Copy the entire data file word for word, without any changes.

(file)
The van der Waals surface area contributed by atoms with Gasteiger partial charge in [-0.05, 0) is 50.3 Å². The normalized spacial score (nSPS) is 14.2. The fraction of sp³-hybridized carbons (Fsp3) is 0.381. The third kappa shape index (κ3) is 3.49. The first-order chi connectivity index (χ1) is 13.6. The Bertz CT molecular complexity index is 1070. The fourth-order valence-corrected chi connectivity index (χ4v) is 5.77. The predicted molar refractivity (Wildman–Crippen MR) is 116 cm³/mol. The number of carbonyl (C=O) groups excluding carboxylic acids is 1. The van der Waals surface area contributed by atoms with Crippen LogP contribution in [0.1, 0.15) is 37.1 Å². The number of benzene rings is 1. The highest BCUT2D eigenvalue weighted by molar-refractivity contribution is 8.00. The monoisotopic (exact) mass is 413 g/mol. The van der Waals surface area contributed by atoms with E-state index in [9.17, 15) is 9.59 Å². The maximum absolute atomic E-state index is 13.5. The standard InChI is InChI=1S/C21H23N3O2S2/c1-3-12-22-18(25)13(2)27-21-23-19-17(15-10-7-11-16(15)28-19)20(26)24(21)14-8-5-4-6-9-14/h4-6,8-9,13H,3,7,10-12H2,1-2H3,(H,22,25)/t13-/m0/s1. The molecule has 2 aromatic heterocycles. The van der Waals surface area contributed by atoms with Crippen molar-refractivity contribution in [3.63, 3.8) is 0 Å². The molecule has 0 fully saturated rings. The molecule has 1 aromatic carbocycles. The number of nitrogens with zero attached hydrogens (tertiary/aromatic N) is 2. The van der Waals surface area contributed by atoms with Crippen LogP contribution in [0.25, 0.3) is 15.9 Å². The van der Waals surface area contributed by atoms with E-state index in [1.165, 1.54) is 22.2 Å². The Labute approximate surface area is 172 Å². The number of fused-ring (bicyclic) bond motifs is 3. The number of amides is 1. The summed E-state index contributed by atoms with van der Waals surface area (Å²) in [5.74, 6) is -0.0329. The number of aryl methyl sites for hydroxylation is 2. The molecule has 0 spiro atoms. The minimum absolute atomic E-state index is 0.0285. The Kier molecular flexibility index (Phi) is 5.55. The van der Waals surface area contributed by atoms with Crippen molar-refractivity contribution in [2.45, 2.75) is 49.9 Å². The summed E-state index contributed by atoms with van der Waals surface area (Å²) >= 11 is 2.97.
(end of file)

The van der Waals surface area contributed by atoms with Gasteiger partial charge in [-0.05, 0) is 50.3 Å². The normalized spacial score (nSPS) is 14.2. The fraction of sp³-hybridized carbons (Fsp3) is 0.381. The third kappa shape index (κ3) is 3.49. The first-order chi connectivity index (χ1) is 13.6. The Bertz CT molecular complexity index is 1070. The fourth-order valence-corrected chi connectivity index (χ4v) is 5.77. The predicted molar refractivity (Wildman–Crippen MR) is 116 cm³/mol. The number of carbonyl (C=O) groups excluding carboxylic acids is 1. The van der Waals surface area contributed by atoms with Crippen LogP contribution in [0.1, 0.15) is 37.1 Å². The number of benzene rings is 1. The highest BCUT2D eigenvalue weighted by molar-refractivity contribution is 8.00. The monoisotopic (exact) mass is 413 g/mol. The van der Waals surface area contributed by atoms with E-state index in [9.17, 15) is 9.59 Å². The maximum absolute atomic E-state index is 13.5. The standard InChI is InChI=1S/C21H23N3O2S2/c1-3-12-22-18(25)13(2)27-21-23-19-17(15-10-7-11-16(15)28-19)20(26)24(21)14-8-5-4-6-9-14/h4-6,8-9,13H,3,7,10-12H2,1-2H3,(H,22,25)/t13-/m0/s1. The molecule has 2 aromatic heterocycles. The van der Waals surface area contributed by atoms with Crippen molar-refractivity contribution in [3.63, 3.8) is 0 Å². The molecule has 0 fully saturated rings. The molecule has 1 aromatic carbocycles. The number of nitrogens with zero attached hydrogens (tertiary/aromatic N) is 2. The van der Waals surface area contributed by atoms with Crippen LogP contribution in [0.25, 0.3) is 15.9 Å². The van der Waals surface area contributed by atoms with E-state index in [1.165, 1.54) is 22.2 Å². The Labute approximate surface area is 172 Å². The number of fused-ring (bicyclic) bond motifs is 3. The number of amides is 1. The summed E-state index contributed by atoms with van der Waals surface area (Å²) in [5.74, 6) is -0.0329. The number of aryl methyl sites for hydroxylation is 2. The molecule has 0 spiro atoms. The minimum absolute atomic E-state index is 0.0285. The Kier molecular flexibility index (Phi) is 5.55. The van der Waals surface area contributed by atoms with Crippen molar-refractivity contribution in [2.45, 2.75) is 49.9 Å². The summed E-state index contributed by atoms with van der Waals surface area (Å²) >= 11 is 2.97.